Happy Hour – for Mark
by Alice Hattrick
He only noticed my armpits are not hairless and smooth the third time we slept together – although if you shave your armpits they are hardly smooth for long. You have to keep going over them to expose the delicate skin under there. Every day maybe, I can’t remember. When do your armpits become hairy – when the hair starts to show or when it gets to a certain length? When I first stopped shaving a friend of mine was very interested to know how long it would grow, as if it would just get longer and longer until I got it cut, like the hair on my head. I suppose the hair under my arms is longer than most of the hair on my head now. My head is the most shaved part of my body.
When he calls me a woman I hear him affirming his gendering of me, rather than my own feelings about that gender. He does not insist on my womanhood – he has assumed rightly I was born female – but I do not call myself a woman. Confusingly though, I call myself “mummy” when I talk to the dog. “Let mummy do it.” “Give mummy a kiss.” She acts more like a male dog sometimes, but I still say: “Such a good girl!” He asks why I cut my hair when it used to be long, but I don’t explain. I want to ask how long he has liked me for but am also scared the answer won’t be long enough.
It started with a dream. He put his arm around me; a signal he cared about what was happening to me (some kind of made-up trouble with my mother?). In real life, not just in the dream, we had been walking around the cemetery with the dogs most afternoons. His dog is much bigger than mine. She is also much better trained – she knows down and centre and come – but is still young and unruly. Having mostly ignored his dog to assert her superiority, my dog now wants to be swallowed whole by her out of some kind of desperate union.
And then he tells me he’s wanted to put his arms around me for days – just like he had done in the dream. An hour later and I am rubbing my face into the hair on his chest, telling him I don’t want to go but I have to get back to the dog who is at home alone. He will feed the cat who takes insulin twice a day, and then he will walk me home, he says. It only takes a few minutes to walk through the estate where he has lived since the mid 2000s, to the crumbling Victorian terrace house my stepmother bought in the late 1990s, where my dog is waiting at the bottom of the stairs; it feels nice to walk together.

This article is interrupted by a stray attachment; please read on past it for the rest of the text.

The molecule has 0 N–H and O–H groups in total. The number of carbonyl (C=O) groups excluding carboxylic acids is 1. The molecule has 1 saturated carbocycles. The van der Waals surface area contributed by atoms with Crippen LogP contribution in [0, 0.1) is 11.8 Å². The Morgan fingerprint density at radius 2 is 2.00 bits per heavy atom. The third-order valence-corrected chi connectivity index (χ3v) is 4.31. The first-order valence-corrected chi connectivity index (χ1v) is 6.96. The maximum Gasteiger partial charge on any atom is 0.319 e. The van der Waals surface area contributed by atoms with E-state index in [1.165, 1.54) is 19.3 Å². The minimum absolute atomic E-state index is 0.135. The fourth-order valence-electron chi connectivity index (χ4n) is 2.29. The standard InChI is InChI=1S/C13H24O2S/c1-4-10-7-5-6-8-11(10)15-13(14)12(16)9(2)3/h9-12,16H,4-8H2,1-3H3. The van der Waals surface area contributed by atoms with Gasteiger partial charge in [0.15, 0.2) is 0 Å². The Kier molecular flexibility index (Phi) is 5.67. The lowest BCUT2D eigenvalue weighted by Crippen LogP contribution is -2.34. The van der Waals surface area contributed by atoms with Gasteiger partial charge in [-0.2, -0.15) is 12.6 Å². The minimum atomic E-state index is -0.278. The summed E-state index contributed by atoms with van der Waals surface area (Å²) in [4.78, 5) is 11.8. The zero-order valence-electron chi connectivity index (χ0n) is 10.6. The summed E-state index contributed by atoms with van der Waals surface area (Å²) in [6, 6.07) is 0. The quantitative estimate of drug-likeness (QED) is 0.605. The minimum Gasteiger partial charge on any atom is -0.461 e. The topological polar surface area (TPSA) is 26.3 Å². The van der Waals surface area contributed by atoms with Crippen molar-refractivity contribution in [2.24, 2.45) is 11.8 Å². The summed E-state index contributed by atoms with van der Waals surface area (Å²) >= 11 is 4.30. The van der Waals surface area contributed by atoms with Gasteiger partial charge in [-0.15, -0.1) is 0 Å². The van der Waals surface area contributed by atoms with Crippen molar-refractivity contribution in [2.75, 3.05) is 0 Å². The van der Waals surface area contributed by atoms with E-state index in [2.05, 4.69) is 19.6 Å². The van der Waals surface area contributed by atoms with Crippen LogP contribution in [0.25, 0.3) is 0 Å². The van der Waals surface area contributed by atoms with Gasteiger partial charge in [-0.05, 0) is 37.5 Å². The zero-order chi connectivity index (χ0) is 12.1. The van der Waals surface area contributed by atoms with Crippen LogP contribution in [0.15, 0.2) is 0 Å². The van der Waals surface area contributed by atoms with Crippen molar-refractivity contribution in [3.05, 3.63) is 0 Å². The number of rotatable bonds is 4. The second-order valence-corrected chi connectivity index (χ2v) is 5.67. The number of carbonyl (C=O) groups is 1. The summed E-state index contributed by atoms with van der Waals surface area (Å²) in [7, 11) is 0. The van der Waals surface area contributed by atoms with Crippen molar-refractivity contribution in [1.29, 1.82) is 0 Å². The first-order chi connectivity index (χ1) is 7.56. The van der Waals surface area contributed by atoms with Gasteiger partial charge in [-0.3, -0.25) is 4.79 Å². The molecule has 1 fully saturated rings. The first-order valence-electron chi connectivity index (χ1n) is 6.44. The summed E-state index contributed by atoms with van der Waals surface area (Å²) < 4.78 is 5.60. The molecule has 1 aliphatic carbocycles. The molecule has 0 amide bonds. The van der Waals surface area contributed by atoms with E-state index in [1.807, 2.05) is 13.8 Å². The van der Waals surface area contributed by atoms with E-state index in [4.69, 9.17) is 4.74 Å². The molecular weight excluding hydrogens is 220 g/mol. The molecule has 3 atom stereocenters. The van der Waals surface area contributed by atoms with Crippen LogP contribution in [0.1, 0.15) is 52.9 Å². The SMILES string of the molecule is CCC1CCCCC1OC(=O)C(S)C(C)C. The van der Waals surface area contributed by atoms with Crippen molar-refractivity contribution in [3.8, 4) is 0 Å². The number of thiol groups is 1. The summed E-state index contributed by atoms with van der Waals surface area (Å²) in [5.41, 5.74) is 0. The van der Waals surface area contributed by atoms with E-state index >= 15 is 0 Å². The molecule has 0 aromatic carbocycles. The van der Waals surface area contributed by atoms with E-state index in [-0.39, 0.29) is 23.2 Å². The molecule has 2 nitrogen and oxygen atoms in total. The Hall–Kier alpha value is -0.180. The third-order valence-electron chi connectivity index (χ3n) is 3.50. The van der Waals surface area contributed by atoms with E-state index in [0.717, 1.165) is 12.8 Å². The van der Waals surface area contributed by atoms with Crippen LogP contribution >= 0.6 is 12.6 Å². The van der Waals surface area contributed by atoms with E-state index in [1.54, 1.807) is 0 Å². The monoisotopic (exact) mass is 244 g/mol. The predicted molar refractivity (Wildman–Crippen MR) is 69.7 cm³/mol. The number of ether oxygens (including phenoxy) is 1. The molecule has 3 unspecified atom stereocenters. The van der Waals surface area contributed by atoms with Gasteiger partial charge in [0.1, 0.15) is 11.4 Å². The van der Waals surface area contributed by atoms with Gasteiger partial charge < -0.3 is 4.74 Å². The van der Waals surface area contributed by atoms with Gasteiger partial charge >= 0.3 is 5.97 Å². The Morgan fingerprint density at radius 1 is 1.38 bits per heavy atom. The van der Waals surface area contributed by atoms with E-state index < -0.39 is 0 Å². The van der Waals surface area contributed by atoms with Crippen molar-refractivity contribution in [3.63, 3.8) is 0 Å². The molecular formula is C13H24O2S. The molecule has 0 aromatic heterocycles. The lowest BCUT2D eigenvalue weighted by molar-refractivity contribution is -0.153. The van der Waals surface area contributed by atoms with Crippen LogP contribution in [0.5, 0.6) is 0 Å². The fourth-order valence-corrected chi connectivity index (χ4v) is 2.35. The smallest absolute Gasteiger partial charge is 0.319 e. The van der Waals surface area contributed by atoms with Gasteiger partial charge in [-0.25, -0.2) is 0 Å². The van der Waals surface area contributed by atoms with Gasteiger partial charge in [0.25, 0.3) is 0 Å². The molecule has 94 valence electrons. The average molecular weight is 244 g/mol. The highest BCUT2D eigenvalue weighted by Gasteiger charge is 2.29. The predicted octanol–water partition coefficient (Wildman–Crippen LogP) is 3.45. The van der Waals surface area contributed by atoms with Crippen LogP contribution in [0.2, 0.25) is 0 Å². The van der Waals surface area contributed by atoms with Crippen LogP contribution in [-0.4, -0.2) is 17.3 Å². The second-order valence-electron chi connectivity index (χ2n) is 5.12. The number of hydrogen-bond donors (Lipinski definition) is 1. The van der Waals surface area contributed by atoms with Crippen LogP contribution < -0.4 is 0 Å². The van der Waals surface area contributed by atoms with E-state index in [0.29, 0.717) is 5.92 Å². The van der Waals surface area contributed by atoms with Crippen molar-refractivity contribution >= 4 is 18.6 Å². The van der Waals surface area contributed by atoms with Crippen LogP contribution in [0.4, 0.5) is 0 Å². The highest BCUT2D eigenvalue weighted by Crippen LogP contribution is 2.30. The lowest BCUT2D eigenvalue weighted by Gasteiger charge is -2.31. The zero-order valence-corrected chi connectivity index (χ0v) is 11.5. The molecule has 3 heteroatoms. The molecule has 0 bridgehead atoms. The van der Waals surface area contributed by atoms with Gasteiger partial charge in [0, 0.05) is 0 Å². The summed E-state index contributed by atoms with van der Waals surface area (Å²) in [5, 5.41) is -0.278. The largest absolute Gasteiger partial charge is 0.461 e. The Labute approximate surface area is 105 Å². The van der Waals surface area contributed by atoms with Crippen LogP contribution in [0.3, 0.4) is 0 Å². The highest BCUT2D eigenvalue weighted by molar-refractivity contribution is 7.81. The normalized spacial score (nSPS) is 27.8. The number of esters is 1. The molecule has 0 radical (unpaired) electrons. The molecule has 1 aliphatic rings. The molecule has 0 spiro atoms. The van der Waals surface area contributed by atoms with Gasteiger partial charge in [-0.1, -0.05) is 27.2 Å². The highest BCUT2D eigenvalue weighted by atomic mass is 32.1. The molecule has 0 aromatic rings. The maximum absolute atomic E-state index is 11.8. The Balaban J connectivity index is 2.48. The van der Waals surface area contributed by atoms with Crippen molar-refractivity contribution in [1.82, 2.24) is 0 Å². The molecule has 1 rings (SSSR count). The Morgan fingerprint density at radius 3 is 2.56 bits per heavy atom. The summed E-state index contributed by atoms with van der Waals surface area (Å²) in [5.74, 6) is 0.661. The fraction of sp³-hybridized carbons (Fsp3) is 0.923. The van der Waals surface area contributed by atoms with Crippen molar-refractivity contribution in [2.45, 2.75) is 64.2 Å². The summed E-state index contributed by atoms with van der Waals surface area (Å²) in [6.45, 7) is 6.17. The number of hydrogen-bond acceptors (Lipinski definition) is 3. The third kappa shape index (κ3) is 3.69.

“Bisexuality is freedom,” he reads out from a partially torn A4 risograph print taped to the wall in my studio-cum-living room. He has come inside to say hello to the dog who is now tearing around our ankles like a blur in excitement. He says he likes the room, that it’s how he expected it to look. I use it for everything – reading, resting, writing, teaching, sewing, drawing, pressing, watching TV… “You should probably have my number at some point,” he says. We have both been living on our own for a year now, alone with our animals and our occupations and our hobbies. I don’t know anyone else living alone – apart from my mother, and Mark. Years ago, Mark and I used to live together.
“The only person you’re negotiating is yourself,” he says, when we talk on FaceTime. It’s the first time I have seen his beautiful face in so long. “We have the same hair,” I say. (I’ve cut mine short and he’s let his grow longer than usual.) “We look related.” Except Mark hasn’t really been living alone, it seems. He has made these figures, which co-habit his living space-cum-studio space. Because why shouldn’t a living room be productive, generative, if it’s where living happens? Mark describes working with clay as a process – a dialogue with the material but also the figures he’s been making. “You have to trust each other,” he says. “And they observe you.”
They are also containers by virtue of their hollow bodies, vessels ready to be filled with heat, with the kiln’s breath. Emptied out, all their feelings are on the surface, but that doesn’t make them easy to read. Conflicting emotions ripple across their bodies and faces, at once withholding and emoting, agonised and ecstatic, joyful and despairing. They are also soft and hard, and unavoidably incomplete, immobile. One of them has Mark’s tummy and I cry out when I see it. In using his own body as a life model, the figures are also versions of him. It takes one body to make another – he had to hold their forms in his lap to carve out their interiors.
Mark shows me the sculptures in progress, but also the space he has been sharing with the figures. Where I expect to see walls populated with hundreds of images of other artworks and frames of moving image, as with previous work spaces he has inhabited, there are only a few scattered sparsely around the walls. Francis Bacon in Tangiers. Dirt under fingernails. An assertive young man whose gaze fully distracts from his pox-scarred skin by Hans Holbein the Younger. Mark’s sketches and drawings, which he produced alongside the sculptures at various intervals to test out ideas and materials, how they seep and absorb into others, have more of a presence than any reference images, reflecting perhaps a more robust confidence in an interior life – inside his own mind and body but also inside the process of making, as well as inside his home. (This is something we have all had to learn during the last fifteen months, after all.) The process of making is also one of becoming or reproducing: he has shaped clay into bodies, which have then been emptied, leaving an exterior surface.